Dwight Barnett answers home-improvement questions. This week's topic is on a fixing a leaky toilet.

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Q: When we flush the toilet and the water fills up the tank, it makes a hissing noise; it also takes a long time for the water to fill up the tank. This is totally different from our other bathroom’s toilet, which works fine. What is the problem? How do we correct it?

A: The hissing noise is most likely a defective refill valve.

There are two valves inside the tank on the back of the toilet bowl. One is the flapper valve, located at the bottom of the tank, which allows water to enter the bowl. The other is a refill valve that automatically refills the tank each time the toilet is flushed.

The refill valve may be an older-style ball cock with a stem and a floating ball, a modern tower valve with the float attached to a plastic tower or even a tower with no moving visible parts.

In any case, the refill mechanism is blocked, creating a higher-than-normal water pressure inside the refill tube. As the high-pressure water passes through a restricted opening, it creates vibrations that you hear as hissing.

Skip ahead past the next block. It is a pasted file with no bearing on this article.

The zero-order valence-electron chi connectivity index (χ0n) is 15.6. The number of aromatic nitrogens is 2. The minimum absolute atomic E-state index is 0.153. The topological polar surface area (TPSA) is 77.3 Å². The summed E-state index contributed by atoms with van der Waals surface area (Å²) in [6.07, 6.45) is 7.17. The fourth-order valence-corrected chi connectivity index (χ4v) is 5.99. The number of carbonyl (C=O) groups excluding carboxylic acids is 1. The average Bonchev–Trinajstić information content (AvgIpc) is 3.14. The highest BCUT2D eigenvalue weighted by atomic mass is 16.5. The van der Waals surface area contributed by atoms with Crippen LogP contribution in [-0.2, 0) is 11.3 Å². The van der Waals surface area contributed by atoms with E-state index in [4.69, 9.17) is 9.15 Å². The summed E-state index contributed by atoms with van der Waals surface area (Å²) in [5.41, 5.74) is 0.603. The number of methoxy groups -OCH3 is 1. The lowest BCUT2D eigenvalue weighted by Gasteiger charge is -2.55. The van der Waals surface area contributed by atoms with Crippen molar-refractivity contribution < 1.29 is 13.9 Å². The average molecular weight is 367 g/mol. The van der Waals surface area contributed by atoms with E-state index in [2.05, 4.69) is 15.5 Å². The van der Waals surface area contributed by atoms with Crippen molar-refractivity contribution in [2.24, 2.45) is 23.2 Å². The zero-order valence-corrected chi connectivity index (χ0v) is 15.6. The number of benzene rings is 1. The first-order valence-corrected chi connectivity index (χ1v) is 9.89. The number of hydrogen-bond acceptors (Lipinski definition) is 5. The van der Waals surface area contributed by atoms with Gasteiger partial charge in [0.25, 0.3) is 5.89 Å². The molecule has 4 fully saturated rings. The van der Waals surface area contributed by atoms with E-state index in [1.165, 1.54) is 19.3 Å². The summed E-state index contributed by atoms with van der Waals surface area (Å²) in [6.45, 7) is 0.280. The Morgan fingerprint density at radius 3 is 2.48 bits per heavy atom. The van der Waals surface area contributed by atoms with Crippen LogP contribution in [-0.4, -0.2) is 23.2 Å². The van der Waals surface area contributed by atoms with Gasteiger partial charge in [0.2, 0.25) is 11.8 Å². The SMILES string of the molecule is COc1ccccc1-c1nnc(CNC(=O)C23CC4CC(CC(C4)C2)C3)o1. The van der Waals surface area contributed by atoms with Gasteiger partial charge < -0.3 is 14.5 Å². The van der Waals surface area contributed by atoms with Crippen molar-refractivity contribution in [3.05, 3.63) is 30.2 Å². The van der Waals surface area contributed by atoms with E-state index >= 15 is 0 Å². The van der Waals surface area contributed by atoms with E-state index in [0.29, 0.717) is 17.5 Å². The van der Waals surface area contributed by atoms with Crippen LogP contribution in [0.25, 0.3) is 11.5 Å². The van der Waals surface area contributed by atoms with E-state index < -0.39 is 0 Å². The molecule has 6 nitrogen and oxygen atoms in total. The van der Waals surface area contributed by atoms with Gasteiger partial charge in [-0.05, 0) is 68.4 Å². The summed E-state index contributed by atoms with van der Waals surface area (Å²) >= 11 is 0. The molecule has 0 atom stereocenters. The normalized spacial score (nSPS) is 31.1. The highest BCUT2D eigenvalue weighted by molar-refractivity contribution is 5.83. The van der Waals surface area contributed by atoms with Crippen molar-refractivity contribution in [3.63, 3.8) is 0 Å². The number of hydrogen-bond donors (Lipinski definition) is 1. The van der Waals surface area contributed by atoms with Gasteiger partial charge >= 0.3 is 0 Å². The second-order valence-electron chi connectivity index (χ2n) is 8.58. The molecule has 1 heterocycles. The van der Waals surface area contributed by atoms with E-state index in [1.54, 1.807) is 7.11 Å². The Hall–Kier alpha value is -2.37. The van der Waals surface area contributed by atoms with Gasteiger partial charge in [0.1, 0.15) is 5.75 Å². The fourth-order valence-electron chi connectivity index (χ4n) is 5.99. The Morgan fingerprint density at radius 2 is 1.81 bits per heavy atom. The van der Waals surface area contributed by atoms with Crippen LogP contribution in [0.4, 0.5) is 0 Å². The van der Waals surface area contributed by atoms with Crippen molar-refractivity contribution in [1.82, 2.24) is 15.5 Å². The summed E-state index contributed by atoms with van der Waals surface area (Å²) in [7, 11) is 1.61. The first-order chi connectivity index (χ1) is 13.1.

To replace the valve, turn off the water supply to the toilet either at a wall-mounted shut-off valve or at the house main. Flush the toilet to drain the tank, and then remove any excess water with a sponge.

Under the outside of the tank, you will find a large metal or plastic nut that secures the water-supply pipe to the toilet. Remove the nut, but do not damage the water pipe. There will be a second nut that secures the refill tower to the tank. Remove the second nut and the refill tower.

While you’re at it, remove the flapper valve and take both valves with you to the home store so you can find matching or similar parts.

After you have reinstalled the refill tower and flapper valve, reconnect the water-supply pipe. Now turn on the water supply, but do this slowly and check for leaks before turning the water to full force.

Another easy repair to consider is replacing the two screws and washers that secure the tank to the bowl. Over a period of time, the washers will fail and the tank will start to leak, so replacing these is preventive maintenance.

Dwight Barnett is a certified master inspector with the American Society of Home Inspectors. Write to him with home-improvement questions at d.Barnett@insightbb.com. Sorry, no personal replies.